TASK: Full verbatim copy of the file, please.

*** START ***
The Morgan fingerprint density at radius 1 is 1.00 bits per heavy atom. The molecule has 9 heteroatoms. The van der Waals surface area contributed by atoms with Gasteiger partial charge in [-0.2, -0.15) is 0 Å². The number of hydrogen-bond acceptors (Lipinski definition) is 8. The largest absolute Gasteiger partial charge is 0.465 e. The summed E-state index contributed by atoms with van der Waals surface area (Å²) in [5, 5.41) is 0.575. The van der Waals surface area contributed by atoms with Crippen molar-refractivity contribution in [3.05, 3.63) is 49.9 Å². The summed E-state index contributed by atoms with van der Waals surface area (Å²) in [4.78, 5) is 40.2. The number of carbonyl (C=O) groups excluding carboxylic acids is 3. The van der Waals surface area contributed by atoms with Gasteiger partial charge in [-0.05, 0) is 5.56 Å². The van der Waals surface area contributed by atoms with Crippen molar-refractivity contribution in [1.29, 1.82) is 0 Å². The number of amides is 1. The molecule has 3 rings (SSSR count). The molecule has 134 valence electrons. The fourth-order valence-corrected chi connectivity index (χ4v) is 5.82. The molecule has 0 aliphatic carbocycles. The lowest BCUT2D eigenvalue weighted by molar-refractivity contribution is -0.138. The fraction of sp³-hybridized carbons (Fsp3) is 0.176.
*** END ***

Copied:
The Morgan fingerprint density at radius 1 is 1.00 bits per heavy atom. The molecule has 9 heteroatoms. The van der Waals surface area contributed by atoms with Gasteiger partial charge in [-0.2, -0.15) is 0 Å². The number of hydrogen-bond acceptors (Lipinski definition) is 8. The largest absolute Gasteiger partial charge is 0.465 e. The summed E-state index contributed by atoms with van der Waals surface area (Å²) in [5, 5.41) is 0.575. The van der Waals surface area contributed by atoms with Crippen molar-refractivity contribution in [3.05, 3.63) is 49.9 Å². The summed E-state index contributed by atoms with van der Waals surface area (Å²) in [4.78, 5) is 40.2. The number of carbonyl (C=O) groups excluding carboxylic acids is 3. The van der Waals surface area contributed by atoms with Gasteiger partial charge in [-0.05, 0) is 5.56 Å². The van der Waals surface area contributed by atoms with Crippen molar-refractivity contribution in [1.29, 1.82) is 0 Å². The number of amides is 1. The molecule has 3 rings (SSSR count). The molecule has 134 valence electrons. The fourth-order valence-corrected chi connectivity index (χ4v) is 5.82. The molecule has 0 aliphatic carbocycles. The lowest BCUT2D eigenvalue weighted by molar-refractivity contribution is -0.138. The fraction of sp³-hybridized carbons (Fsp3) is 0.176.